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1950 Champion- no power

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  • 1950 Champion- no power

    I have no power in my '50 Champion. It starts fine (sometimes), but when I punch the accelerator the engine "slows down", almost as a dead spot, then it will increase if I back off. It will also stall. If I slowly increase the accelerator the engine seems fine. Now, When I go to drive up a hill the car has no power and I have to keep pushing in the clutch while a tweeking the accelerator to get enough power to get up a hill. I live in the Blue Ridge Mtns and I can't keep pressing in the clutch or the car will roll back quickly.[xx(] Also when I do accelerate quickly and let out the clutch the car stalls -sometimes backfiring. The brakes are not rubbing, the car is not in 3rd gear (tho thats what it feels like). The spark plugs are getting fire and the engine runs fairly smooth, if not carring a load. Note, this car hasn't been ran in 35 years, except for the past few months. Should I rebuild the carburator? and if so, what model carb would this car have. Thank you very much!! Tom LaMartina, Lynchburg, VA

    Tom LaMartina

  • #2
    Take the air cleaner off and drive the car around. See if it is any better. A similar thing happened to me in my M5. It took me a long time to find it. The fiber pad in the lid of the oil bath air cleaner came loose. The carb got enough air at idle and part throttle, but with lots of air flow, the pad sucked down onto the carb intake and choked the engine. No power up hill, but would still rev at part throttle. Very weird!

    [img=left]http://www.studegarage.com/images/gary_ash_m5_sm.jpg[/img=left] Gary Ash
    Dartmouth, Mass.
    '48 M5
    '65 Wagonaire Commander
    '63 Wagonaire Standard
    web site at http://www.studegarage.com
    Gary Ash
    Dartmouth, Mass.

    '32 Indy car replica (in progress)
    ’41 Commander Land Cruiser
    '48 M5
    '65 Wagonaire Commander
    '63 Wagonaire Standard
    web site at http://www.studegarage.com

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    • #3
      Sounds like a classic example of the accellerator pump not working and a main jet with just a little crud.

      Buddy...'54 Champion 2dr
      Warner Robins, GA 31088
      478-953-3077

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      • #4
        Gary's idea has merit and so does Buddy's. With that air cleaner off, work the trottle (engine not running) and look down the carb throat as you do so. You should see a squirt of gas from the accelerator pump. If not, time for a rebuild.
        ALSO, you wanna check the power jet to see that it moves freely. Right next to the carb throat is a little cover that's held on with one screw. Remove that screw and the cover. Now you see a lever and spring and stuff. The flat tab that goes down into the carb should spring back up when you push it down a bit. If not or if it's stuck down, that could be your problem. Or maybe even the metering rod (has an eye at it's top) has come off the tang that actuates it. Under hard acceleration, that thing pops up (due to the engine vacuum dropping) and opens up a jet in the carb bowl by virtue of that metering rod being lifted up so that more gas can flow to meet the demand. If that's not happening, it's gonna backfire, stumble and just plain be ornery under load!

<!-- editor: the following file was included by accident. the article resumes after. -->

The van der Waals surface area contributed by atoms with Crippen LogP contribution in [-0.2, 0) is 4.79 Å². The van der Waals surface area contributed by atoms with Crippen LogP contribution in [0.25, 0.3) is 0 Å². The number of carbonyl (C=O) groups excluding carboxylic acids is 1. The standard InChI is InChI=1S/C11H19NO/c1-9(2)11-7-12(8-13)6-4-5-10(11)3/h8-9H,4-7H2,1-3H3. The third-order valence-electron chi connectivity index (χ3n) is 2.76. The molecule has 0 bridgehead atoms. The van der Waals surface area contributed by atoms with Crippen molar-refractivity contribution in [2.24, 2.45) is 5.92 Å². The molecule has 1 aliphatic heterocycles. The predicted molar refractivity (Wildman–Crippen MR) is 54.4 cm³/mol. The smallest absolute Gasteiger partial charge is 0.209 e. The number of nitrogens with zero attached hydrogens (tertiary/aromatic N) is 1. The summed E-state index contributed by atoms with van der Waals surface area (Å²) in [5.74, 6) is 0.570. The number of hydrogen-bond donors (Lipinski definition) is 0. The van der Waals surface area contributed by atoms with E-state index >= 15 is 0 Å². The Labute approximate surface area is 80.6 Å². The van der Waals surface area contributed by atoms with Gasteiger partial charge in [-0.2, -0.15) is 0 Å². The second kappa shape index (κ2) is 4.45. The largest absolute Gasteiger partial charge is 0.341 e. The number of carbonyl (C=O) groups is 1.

Time to contact Studebakerparts.com for a carb kit![B)]

        Miscreant adrift in
        the BerStuda Triangle!!

        1957 Transtar 1/2ton
        1960 Larkvertible V8
        1958 Provincial wagon
        1953 Commander coupe
        No deceptive flags to prove I'm patriotic - no biblical BS to impress - just ME and Studebakers - as it should be.

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        • #5
          I recently acquired a '50 Champion that ran, but who knows how long it had been since it was driven. A carb rebuild made it run like a sewing machine. You can bet that if yours hasn't been driven in 30+ years, shellac has gummed up all the thingees that need to move correctly.

          Ron

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          • #6
            You might also want to check your spark advance on the distributor. They are pretty important to the power and acceleration of the champ engines. The way I always check mine is to remove the vacuum hose from the port on engine and pull a vacuum with mouth. You should be able to see distributor move. If not the diaphragm is busted.

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            • #7
              I always go by the old saying "Ignition First, Then Carburation", although in this case, things seem to be pointing to cleaning the carburator. I'd check the points and the disributor advance first, then move to the carb.


              Mike with Speedster.

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              • #8
                If you think it's a fuel problem, it will turn out to be electrical. If you think it's electrical, it will turn out to be fuel. That said, it sounds like you have a fuel supply problem. I vote for check and clean the carb. Helped me lots.

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